You said you wanted maximum durability and length of life. 

 

So what do you mean by that then if it's not about data preservation?

 

The thing is, when it comes to data storage, it's all about the risks and ways to mitigate them.

 

The length of life directly depends on the stress you'll put the drive under and the endurance of the materials it is made of, its quality.

 

With RAID 1, you have two copies of data. If one drive fails (and they all do sooner or later), you'll still have a backup.



#10 +LogicalApex

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Posted 15 July 2013 - 16:49

Hmm, no I don't care about data preservation.  I care about wallet preservation.  I'd rather not have to buy a new HD in 5 years, is all.

There is no way for you to know how long a drive (SSD or HDD) will last in your specific environment. There are a million factors at play (the individual drive, heat, usage, power cycles, etc.)

 

If you want a drive that will last the longest get a SAS HDD, but that is overkill I am sure. HDDs outlast SSDs because we dont yet have enough data on SSD reliability. So the spinning disks are the best choice if you hope it will last a super long time.

 

You should only be buying SSDs if you need the low access times they excel at.



#11 spudtrooper

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Posted 15 July 2013 - 16:50

I would go with SSD over mechanical, especially if you don't need massive amounts of dynamic storage. While SSD has write wearout, you can alleviate that with proper config and resources and also many SSD's have spare capacity or allow you to allocate spare capacity to handle wearouts gracefully giving many many years of use.

 

Sadly, I rarely see a mechanical drive last more than a a couple of years these days

 

The 840 is a great SSD for 99 bucks.. very fast.  SSD's are probably the single most performant upgrade you can do to any PC with a decent CPU/GPU



#12 +LogicalApex

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Posted 15 July 2013 - 16:53

I would go with SSD over mechanical, especially if you don't need massive amounts of dynamic storage. While SSD has write wearout, you can alleviate that with proper config and resources and also many SSD's have spare capacity or allow you to allocate spear capacity to handle wearouts gracefully giving many many years of use.

 

Sadly, I rarely see a mechanical drive last more than a a couple of years these days

Where are these drives?

 

I have drives over 5 years in age in active usage right now. In a 24/7 RAID 5 server setup with tons of DATA being written.

 

An SSD can buy me IOPS, but they can't give me reliability. We just don't have the data there yet and they have a rather finite write life. The lifespan of HDD platters is very very long.



#13 shozilla

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Posted 15 July 2013 - 17:03

You said you wanted maximum durability and length of life. 

 

So what do you mean by that then if it's not about data preservation?

 

The thing is, when it comes to data storage, it's all about the risks and ways to mitigate them.

 

The length of life directly depends on the stress you'll put the drive under and the endurance of the materials it is made of, its quality.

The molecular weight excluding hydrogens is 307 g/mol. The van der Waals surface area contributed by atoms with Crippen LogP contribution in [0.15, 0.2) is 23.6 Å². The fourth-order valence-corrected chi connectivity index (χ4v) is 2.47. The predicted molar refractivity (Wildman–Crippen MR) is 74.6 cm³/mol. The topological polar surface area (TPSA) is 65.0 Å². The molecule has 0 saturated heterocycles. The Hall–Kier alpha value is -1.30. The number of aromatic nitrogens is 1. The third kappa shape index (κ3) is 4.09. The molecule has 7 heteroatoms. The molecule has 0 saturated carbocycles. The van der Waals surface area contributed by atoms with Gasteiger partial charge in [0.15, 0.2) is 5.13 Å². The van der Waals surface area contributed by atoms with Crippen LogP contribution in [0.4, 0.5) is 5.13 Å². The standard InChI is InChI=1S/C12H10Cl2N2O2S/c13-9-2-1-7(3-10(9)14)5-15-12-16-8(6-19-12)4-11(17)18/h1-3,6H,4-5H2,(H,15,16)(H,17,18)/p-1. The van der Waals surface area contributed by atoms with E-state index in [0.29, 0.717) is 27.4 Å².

With RAID 1, you have two copies of data. If one drive fails (and they all do sooner or later), you'll still have a backup.

 

Bingo!

 

That is correct. With RAID 1, you have two drives of same data copies. If one of the drives failed, all you do is replace the bad drive with a new one then copy the data over ...  you wouldn't worry about the lost data anymore.

 

It doesn't matter how long the drives last... it could die any time, no matter when.



#14 LaP

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Posted 15 July 2013 - 17:08

It's hard to find a quality SSD in that price range, but of anything, I'd recommend this:

 

http://www.tigerdire...5475&CatId=5300

 

You might want to jump on it fast though since that one is $50 more on Newegg.  Seems to be a pretty decent deal.

 

It's a really good deal imo



#15 spudtrooper

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Posted 15 July 2013 - 17:10

Where are these drives?

 

I have drives over 5 years in age in active usage right now. In a 24/7 RAID 5 server setup with tons of DATA being written.

 

An SSD can buy me IOPS, but they can't give me reliability. We just don't have the data there yet and they have a rather finite write life. The lifespan of HDD platters is very very long.

 

 

I've purchased more RED, Green and Black drives then I care to count at both work and home.  yet, even the first gen 30gb SSD I have still works..    If you stick to low capacity 300gb or less black drives, you may have better luck but come on, we'd be lying if we said commodity disks with large capacity are long lasting drives by any means.

The lifespan of the platter is incredibly long, but that's just a single aspect of spinning media..  SSD has had a ton of innovation these days and will have more. I wouldn't recommend buying used when new prices are so affordable and I can't for the life of me recommend high density spinning disks with the experiences I have had if lifetime is your goal.

 

If you need MASS amounts of storage and have more budget, then go Raid 0+1 with a NAS and multiple disks.. but be ready to be hitting the store and have annual rebuilds with commodity disks.

 

I've got synologies, deskstations and drobos that all have disks replaced almost yearly..    Our san with SAS is a bit better, but its funny how a SAN pushing its 3 year lifecycle is starting to spit out disks weekly almost yet its SSD cache is still performing admirably well..